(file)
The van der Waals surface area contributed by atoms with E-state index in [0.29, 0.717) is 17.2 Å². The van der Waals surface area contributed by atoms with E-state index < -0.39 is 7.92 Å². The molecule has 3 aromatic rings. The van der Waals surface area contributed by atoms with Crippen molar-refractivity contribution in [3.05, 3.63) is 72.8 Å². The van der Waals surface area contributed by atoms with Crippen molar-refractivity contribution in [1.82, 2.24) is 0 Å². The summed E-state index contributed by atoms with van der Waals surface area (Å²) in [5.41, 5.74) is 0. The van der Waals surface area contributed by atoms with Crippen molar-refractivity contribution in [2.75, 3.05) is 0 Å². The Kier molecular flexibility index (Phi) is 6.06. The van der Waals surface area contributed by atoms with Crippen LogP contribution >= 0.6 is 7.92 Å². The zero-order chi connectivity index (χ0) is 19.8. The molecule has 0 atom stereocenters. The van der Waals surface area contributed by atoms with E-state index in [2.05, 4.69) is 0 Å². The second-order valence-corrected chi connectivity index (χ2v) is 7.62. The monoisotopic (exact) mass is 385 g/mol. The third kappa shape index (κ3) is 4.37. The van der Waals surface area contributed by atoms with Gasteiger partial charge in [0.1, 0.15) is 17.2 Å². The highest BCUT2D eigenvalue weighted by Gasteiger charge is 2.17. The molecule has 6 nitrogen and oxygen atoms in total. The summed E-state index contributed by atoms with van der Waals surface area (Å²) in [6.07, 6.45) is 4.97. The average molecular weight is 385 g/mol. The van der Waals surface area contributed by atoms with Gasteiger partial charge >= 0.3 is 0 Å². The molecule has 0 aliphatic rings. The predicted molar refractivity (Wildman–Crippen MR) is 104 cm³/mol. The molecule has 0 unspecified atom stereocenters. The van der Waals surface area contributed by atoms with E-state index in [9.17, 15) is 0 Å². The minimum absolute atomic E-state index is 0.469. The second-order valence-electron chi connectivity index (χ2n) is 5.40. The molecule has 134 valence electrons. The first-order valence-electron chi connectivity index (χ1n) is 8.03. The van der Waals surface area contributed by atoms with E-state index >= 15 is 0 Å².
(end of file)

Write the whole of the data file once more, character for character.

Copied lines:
The van der Waals surface area contributed by atoms with E-state index in [0.29, 0.717) is 17.2 Å². The van der Waals surface area contributed by atoms with E-state index < -0.39 is 7.92 Å². The molecule has 3 aromatic rings. The van der Waals surface area contributed by atoms with Crippen molar-refractivity contribution in [3.05, 3.63) is 72.8 Å². The van der Waals surface area contributed by atoms with Crippen molar-refractivity contribution in [1.82, 2.24) is 0 Å². The summed E-state index contributed by atoms with van der Waals surface area (Å²) in [5.41, 5.74) is 0. The van der Waals surface area contributed by atoms with Crippen molar-refractivity contribution in [2.75, 3.05) is 0 Å². The Kier molecular flexibility index (Phi) is 6.06. The van der Waals surface area contributed by atoms with Crippen LogP contribution >= 0.6 is 7.92 Å². The zero-order chi connectivity index (χ0) is 19.8. The molecule has 0 atom stereocenters. The van der Waals surface area contributed by atoms with E-state index in [2.05, 4.69) is 0 Å². The second-order valence-corrected chi connectivity index (χ2v) is 7.62. The monoisotopic (exact) mass is 385 g/mol. The third kappa shape index (κ3) is 4.37. The van der Waals surface area contributed by atoms with Gasteiger partial charge in [0.1, 0.15) is 17.2 Å². The highest BCUT2D eigenvalue weighted by Gasteiger charge is 2.17. The molecule has 6 nitrogen and oxygen atoms in total. The summed E-state index contributed by atoms with van der Waals surface area (Å²) in [6.07, 6.45) is 4.97. The average molecular weight is 385 g/mol. The van der Waals surface area contributed by atoms with Gasteiger partial charge >= 0.3 is 0 Å². The molecule has 0 aliphatic rings. The predicted molar refractivity (Wildman–Crippen MR) is 104 cm³/mol. The molecule has 0 unspecified atom stereocenters. The van der Waals surface area contributed by atoms with E-state index in [9.17, 15) is 0 Å². The minimum absolute atomic E-state index is 0.469. The second-order valence-electron chi connectivity index (χ2n) is 5.40. The molecule has 134 valence electrons. The first-order valence-electron chi connectivity index (χ1n) is 8.03. The van der Waals surface area contributed by atoms with E-state index >= 15 is 0 Å².